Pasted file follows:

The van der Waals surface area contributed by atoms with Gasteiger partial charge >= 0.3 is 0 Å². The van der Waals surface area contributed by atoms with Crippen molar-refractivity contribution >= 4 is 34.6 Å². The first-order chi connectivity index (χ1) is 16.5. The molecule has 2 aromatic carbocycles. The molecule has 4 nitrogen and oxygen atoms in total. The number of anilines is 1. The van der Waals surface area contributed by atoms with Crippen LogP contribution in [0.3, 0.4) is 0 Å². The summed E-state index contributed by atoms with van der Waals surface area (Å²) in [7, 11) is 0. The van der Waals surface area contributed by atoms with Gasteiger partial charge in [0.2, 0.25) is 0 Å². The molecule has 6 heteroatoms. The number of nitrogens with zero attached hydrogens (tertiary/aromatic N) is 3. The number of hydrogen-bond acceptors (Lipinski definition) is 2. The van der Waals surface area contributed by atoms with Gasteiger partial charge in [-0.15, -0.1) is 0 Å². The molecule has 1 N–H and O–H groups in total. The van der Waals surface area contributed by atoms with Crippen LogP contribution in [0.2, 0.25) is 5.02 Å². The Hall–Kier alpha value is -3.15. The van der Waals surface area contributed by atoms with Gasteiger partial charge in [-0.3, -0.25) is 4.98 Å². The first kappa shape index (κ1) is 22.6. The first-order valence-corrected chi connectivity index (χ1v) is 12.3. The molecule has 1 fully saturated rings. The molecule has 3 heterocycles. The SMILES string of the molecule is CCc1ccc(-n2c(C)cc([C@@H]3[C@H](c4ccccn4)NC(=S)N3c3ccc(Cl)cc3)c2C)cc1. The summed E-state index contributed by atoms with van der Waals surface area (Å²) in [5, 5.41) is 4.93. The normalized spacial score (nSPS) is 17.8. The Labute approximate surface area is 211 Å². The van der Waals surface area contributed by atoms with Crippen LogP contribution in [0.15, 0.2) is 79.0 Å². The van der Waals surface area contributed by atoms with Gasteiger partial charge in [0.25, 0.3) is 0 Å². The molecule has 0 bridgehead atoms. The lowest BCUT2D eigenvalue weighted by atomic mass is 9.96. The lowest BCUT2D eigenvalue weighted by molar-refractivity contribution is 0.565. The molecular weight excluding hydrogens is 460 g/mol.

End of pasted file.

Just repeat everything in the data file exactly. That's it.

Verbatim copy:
The van der Waals surface area contributed by atoms with Gasteiger partial charge >= 0.3 is 0 Å². The van der Waals surface area contributed by atoms with Crippen molar-refractivity contribution >= 4 is 34.6 Å². The first-order chi connectivity index (χ1) is 16.5. The molecule has 2 aromatic carbocycles. The molecule has 4 nitrogen and oxygen atoms in total. The number of anilines is 1. The van der Waals surface area contributed by atoms with Crippen LogP contribution in [0.3, 0.4) is 0 Å². The summed E-state index contributed by atoms with van der Waals surface area (Å²) in [7, 11) is 0. The van der Waals surface area contributed by atoms with Gasteiger partial charge in [0.2, 0.25) is 0 Å². The molecule has 6 heteroatoms. The number of nitrogens with zero attached hydrogens (tertiary/aromatic N) is 3. The number of hydrogen-bond acceptors (Lipinski definition) is 2. The van der Waals surface area contributed by atoms with Gasteiger partial charge in [-0.15, -0.1) is 0 Å². The molecule has 1 N–H and O–H groups in total. The van der Waals surface area contributed by atoms with Crippen LogP contribution in [0.2, 0.25) is 5.02 Å². The Hall–Kier alpha value is -3.15. The van der Waals surface area contributed by atoms with Gasteiger partial charge in [-0.3, -0.25) is 4.98 Å². The first kappa shape index (κ1) is 22.6. The first-order valence-corrected chi connectivity index (χ1v) is 12.3. The molecule has 1 fully saturated rings. The molecule has 3 heterocycles. The SMILES string of the molecule is CCc1ccc(-n2c(C)cc([C@@H]3[C@H](c4ccccn4)NC(=S)N3c3ccc(Cl)cc3)c2C)cc1. The summed E-state index contributed by atoms with van der Waals surface area (Å²) in [5, 5.41) is 4.93. The normalized spacial score (nSPS) is 17.8. The Labute approximate surface area is 211 Å². The van der Waals surface area contributed by atoms with Crippen LogP contribution in [0.15, 0.2) is 79.0 Å². The van der Waals surface area contributed by atoms with Gasteiger partial charge in [0.25, 0.3) is 0 Å². The molecule has 0 bridgehead atoms. The lowest BCUT2D eigenvalue weighted by atomic mass is 9.96. The lowest BCUT2D eigenvalue weighted by molar-refractivity contribution is 0.565. The molecular weight excluding hydrogens is 460 g/mol.